Level of G-20 Trade Restrictions Still a "Concern," WTO Warns
The level of trade restrictions being applied by members of the Group of 20 major advanced and emerging economies is still “worryingly high,” the Geneva-based WTO cautioned late last week.
The 10 November report is part of a regular series of updates that the global trade body has provided since the financial crisis first began, and is paired with a report by the Organisation on Economic Co-operation and Development (OECD) and the UN Conference on Trade and Development (UNCTAD) on investment-related restrictions.
Based on the report, the G-20 economies imposed a total of 85 new trade-restrictive measures during mid-May to mid-October 2016, averaging at 17 new measures monthly, slightly below what was seen during the last review.
The vast bulk of these are trade remedy investigations – in other words, probes to determine whether another country is applying unfair trading practices, which can then lead to the imposition of duties as a result.
Steel has been one of the main products affected, given in particular the global steel crisis and the concerns of massive overcapacity, low prices, and alleged dumping of this under-priced steel by some economies.
The news comes amid worrying news of slowing trade flows, which WTO officials warn are only being exacerbated by the use of trade restrictions.
The organisation has repeatedly suggested that these figures are not just troubling in themselves, but also given the larger context of anti-globalisation sentiment seen in a range of economies and the related fears of growing inequality both across and within countries. (See Bridges Weekly, 29 September 2016)
“Many people are struggling with unemployment or low paying jobs and are concerned about broader changes in the economy,” said WTO Director-General Roberto Azevêdo upon the report’s release. “These concerns demand a concerted response from governments and the international community.”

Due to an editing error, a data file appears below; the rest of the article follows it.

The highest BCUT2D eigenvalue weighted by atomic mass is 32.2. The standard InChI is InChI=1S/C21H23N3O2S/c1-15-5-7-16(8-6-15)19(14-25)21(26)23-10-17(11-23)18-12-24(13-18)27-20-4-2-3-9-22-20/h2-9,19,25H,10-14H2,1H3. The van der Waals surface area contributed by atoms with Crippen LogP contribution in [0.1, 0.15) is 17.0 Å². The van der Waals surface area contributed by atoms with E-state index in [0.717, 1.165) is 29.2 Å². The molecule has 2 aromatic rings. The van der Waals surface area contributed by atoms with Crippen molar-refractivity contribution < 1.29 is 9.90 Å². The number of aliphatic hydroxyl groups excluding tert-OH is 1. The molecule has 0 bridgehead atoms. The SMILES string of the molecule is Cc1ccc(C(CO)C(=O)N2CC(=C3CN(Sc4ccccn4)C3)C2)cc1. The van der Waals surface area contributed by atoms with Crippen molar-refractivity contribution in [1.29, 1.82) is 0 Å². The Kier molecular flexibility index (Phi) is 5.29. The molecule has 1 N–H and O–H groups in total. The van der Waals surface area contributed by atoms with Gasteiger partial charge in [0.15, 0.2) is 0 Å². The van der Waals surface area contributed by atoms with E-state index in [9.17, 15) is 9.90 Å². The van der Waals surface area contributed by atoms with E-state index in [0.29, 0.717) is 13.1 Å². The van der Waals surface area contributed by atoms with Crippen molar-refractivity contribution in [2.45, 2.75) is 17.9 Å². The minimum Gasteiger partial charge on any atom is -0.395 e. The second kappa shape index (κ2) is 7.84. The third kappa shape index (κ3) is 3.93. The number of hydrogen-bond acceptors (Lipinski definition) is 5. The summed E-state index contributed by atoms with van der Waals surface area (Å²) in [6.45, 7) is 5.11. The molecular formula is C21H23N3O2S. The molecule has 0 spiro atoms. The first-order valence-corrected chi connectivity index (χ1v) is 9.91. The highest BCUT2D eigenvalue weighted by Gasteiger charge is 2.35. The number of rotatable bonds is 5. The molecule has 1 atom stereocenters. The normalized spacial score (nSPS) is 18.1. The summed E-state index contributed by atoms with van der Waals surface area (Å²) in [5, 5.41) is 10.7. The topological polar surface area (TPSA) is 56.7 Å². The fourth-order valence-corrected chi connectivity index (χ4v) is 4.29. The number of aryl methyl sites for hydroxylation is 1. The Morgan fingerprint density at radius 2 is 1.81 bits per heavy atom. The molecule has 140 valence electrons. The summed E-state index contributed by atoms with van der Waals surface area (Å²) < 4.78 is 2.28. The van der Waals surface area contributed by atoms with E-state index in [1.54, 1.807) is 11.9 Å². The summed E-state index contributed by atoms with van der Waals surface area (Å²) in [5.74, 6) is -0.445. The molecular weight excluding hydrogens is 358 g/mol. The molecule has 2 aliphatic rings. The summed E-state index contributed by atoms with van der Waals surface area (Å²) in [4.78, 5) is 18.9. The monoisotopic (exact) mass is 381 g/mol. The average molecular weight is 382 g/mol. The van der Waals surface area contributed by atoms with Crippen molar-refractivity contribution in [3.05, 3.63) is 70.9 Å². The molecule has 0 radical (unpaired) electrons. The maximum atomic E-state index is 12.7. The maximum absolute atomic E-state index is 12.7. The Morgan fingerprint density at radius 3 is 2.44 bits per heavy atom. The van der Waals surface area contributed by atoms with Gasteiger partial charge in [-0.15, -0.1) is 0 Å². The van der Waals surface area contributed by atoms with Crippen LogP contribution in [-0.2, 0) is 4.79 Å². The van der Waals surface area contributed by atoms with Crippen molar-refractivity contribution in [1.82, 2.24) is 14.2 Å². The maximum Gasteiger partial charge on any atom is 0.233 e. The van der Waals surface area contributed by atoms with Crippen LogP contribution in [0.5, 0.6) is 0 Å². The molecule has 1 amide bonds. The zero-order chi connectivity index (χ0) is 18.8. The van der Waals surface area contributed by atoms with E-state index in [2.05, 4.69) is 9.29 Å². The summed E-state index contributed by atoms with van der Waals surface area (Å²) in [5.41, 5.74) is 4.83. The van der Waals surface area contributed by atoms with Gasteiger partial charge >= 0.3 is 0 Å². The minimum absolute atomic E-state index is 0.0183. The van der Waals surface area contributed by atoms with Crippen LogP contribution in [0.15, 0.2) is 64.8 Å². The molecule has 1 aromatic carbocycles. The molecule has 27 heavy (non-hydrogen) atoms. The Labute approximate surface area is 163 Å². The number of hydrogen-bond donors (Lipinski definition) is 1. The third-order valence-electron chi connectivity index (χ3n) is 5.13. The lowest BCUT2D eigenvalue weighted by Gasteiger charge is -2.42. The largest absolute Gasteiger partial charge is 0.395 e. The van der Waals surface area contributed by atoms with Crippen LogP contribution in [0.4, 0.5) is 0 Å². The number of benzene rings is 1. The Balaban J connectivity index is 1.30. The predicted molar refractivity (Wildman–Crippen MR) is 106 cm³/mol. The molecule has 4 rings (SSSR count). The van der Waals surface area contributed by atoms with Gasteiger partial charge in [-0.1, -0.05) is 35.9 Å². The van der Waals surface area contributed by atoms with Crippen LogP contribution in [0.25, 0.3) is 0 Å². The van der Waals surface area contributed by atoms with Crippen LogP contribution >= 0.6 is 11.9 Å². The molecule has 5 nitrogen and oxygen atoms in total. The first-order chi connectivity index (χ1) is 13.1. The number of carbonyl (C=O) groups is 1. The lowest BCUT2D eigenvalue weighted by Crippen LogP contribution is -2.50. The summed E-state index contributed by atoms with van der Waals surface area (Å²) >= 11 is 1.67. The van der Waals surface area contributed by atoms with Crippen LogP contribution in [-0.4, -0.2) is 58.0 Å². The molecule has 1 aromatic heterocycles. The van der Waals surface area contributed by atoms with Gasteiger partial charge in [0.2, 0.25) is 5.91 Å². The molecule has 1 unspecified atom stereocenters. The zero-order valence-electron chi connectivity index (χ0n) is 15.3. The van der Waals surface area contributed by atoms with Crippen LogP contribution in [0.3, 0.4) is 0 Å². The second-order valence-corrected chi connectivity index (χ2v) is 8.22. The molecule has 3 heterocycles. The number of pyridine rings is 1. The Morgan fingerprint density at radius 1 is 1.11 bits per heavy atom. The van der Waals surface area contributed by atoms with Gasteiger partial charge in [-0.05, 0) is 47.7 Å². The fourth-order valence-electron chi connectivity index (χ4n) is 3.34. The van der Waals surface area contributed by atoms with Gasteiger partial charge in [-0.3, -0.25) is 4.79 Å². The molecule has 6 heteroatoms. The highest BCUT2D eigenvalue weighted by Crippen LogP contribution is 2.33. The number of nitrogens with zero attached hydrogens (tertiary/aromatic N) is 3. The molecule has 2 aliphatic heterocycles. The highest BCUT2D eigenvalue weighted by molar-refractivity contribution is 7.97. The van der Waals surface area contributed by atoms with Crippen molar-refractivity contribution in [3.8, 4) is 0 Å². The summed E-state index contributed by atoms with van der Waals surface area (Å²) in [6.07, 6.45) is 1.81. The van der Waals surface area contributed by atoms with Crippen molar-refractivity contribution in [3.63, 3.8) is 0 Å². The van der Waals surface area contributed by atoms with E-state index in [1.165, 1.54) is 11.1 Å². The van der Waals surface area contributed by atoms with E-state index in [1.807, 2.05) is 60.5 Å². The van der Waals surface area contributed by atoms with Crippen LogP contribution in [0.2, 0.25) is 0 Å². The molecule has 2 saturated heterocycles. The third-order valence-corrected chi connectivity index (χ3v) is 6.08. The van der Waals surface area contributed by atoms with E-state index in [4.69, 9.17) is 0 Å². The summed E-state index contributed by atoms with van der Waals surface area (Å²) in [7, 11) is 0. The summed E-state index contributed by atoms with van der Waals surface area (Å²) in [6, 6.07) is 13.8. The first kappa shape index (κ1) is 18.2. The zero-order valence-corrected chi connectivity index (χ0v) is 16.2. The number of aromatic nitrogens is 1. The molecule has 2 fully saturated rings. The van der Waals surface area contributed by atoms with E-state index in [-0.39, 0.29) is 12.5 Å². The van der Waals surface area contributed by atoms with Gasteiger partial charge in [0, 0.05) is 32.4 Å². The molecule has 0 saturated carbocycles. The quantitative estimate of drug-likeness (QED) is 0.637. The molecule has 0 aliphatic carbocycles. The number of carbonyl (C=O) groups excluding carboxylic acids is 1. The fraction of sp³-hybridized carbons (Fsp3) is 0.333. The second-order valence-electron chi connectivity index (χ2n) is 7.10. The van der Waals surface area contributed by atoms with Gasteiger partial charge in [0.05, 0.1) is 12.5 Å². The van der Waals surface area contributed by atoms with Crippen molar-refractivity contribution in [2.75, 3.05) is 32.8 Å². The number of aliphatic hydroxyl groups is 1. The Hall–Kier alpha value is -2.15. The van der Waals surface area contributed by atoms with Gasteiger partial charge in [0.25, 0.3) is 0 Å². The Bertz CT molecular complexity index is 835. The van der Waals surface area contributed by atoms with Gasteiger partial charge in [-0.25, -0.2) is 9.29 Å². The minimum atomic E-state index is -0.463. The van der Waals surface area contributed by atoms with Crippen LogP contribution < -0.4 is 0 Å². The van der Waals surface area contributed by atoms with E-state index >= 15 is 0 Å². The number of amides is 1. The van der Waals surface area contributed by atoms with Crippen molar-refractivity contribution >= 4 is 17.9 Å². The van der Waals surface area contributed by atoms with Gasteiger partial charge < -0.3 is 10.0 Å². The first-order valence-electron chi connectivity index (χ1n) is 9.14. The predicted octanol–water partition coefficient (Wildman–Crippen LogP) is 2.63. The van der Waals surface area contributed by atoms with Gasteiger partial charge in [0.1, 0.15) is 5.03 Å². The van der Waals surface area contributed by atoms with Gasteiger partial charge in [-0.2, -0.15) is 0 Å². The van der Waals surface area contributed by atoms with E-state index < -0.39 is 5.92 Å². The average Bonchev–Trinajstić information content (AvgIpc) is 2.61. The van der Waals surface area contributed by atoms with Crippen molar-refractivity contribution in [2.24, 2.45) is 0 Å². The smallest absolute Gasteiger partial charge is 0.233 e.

The report itself similarly makes the case for leaders to “ensure that the benefits of trade are spread more widely and are better understood,” while warning that a failure to do so will only exacerbate protectionist policy trends even further.
Indeed, just months ago G-20 leaders met in the Chinese city of Hangzhou and pledged to implement a wide range of steps that would together help boost economic and trade growth, including in putting their “national growth plans” from 2014 into better use.
At the time, they also reiterated their long-standing commitment to refrain from introducing new trade and investment restrictions, along with rolling back those that have been adopted in the years since the financial crisis. (See Bridges Weekly, 7 September 2016)
Along with the introduction of new restrictions, the existing stockpile of such measures is also on the rise, according to the WTO, with 6.5 percent of G-20 imports now subject to such barriers.
Furthermore, the global trade body said, trade facilitating measures are also lagging, though the report welcomed some recent advances in this field – in particular, the news that three-quarters of the participants in the expanded Information Technology Agreement (ITA) have implemented their first round of tariff cuts. Other promising steps included efforts to liberalise services trade in some sectors. (See Bridges Weekly, 3 November 2016)